Using a small piece of perfboard to hold the 7-segments displays together.

Solder it to the board, and solder every pin in parallel.

A old ribbon cable of an old IDE hard drive is very handy.

Step 8: Case

I used a case of an old ADSL modem I had, It got fried after a thunderstorm.

Step 9: Back Panel

I snapped a piece of copper clad I had laying around, to the correct size.

Measured it, and made marks to where to drill holes.

Step 10: Drilling Holes and Expanding Then

I used a drill to make holes and the enlarged the radius until the connectors could fit.

Step 11: Preparing the RCA Plugs

I cut the covers to make it neater, also put a bit of superglue to stop then rotating, when you try to plug a cable.

Step 12: Labeling

I used permanent maker to write the labels.

I could also print it on a sticker, but I don't bothered.

Step 12: Labeling

I used permanent maker to write the labels.

I could also print it on a sticker, but I didn't bother.

Step 13: Front Panel

The front panel was ugly.

I covered the holes with black tape, and used the original plastic as a mold to cut a piece of antistatic bag, that I found that was a bit opaque but let the light trough, but hid the imperfections.

I used a paper hole punch to punch a hole for the IR sensor. Mine wasn't very sharp, so the hole got a bit dented.

Then cut striped of double sided tape and sticked it on front.

I think it turned pretty good.

Step 14: Inside

Hot glue and more hot glue.

For something like that, hot glue is awesome.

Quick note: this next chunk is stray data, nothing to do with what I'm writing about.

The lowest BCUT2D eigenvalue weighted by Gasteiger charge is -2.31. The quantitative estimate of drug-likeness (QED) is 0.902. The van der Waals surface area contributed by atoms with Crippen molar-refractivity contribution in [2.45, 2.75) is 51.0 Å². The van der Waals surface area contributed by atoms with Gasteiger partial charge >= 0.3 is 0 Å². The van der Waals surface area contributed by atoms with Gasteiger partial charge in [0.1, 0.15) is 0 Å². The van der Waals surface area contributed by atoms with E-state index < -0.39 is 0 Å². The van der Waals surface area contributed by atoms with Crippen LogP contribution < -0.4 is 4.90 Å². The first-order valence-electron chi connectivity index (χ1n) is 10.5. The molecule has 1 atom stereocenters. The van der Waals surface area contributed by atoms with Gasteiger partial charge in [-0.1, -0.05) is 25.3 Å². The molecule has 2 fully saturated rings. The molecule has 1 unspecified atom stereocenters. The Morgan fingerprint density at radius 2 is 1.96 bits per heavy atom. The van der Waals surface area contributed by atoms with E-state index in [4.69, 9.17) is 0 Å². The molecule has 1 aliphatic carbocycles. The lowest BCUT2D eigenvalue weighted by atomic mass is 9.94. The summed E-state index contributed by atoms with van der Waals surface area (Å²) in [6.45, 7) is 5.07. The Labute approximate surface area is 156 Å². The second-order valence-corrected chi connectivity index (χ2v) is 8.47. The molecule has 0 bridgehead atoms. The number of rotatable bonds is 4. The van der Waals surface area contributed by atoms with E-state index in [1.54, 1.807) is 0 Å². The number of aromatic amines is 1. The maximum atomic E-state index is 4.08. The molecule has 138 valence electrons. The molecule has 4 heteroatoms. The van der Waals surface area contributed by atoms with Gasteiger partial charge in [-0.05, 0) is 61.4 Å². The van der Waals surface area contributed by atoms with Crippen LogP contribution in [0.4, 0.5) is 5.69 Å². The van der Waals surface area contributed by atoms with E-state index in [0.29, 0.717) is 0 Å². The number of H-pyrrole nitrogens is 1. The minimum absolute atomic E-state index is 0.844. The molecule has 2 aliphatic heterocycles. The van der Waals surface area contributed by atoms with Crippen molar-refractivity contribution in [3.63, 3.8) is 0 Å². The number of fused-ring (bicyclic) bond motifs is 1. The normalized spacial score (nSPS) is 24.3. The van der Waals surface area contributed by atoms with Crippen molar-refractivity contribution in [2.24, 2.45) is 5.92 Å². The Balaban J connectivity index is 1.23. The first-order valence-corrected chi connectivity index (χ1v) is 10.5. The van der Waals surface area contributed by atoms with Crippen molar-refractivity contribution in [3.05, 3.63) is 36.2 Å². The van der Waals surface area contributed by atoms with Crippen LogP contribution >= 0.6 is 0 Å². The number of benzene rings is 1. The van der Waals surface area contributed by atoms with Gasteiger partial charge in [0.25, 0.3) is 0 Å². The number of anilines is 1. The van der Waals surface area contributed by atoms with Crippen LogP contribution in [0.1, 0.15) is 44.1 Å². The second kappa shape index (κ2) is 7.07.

Just don't put too much, if you want to take something apart later without broking it. Just enough to hold everything in place.

Step 15: Programming

Just flash the firmware to it.

The code is fairly extensive, I will provide an overview of the full code.

Full firmware:

favicon GitHub\ Contribute to victornpb/sketch_aug20b_som_remote4 development by creating an account on GitHub.\

displayRoutine.ino contains:

  • ledBlink - handles led blinking and time out asynchronously
  • currentViewMode - one of the possible ones:

    • VIEWMODE_NORMAL, displays the current volume, then switch to VIEW_IDLE
    • VIEWMODE_ANIM_MUTE, alternate between dashes and the current volume in a defined interval
    • VIEWMODE_ANIM_VOLUP, display the animation then switch to VIEWMODE_NORMAL
    • VIEWMODE_ANIM_VOLDW, display the anim backwards then switch to VIEWMODE_NORMAL
    • VIEWMODE_LOCKED, turn of the display, and turn on the decimal points
    • VIEWMODE_IDLE, the display will not change it will display whatever is currently on the buffer.
  • framesLenght and frames[][2] is the actual animation and length.
  • displayRoutine()

    • function called on the main loop it will handle the timeouts and will call the sevenSeg_displayHold() that will display the data on the actual display.

sevenSeg.ino contains: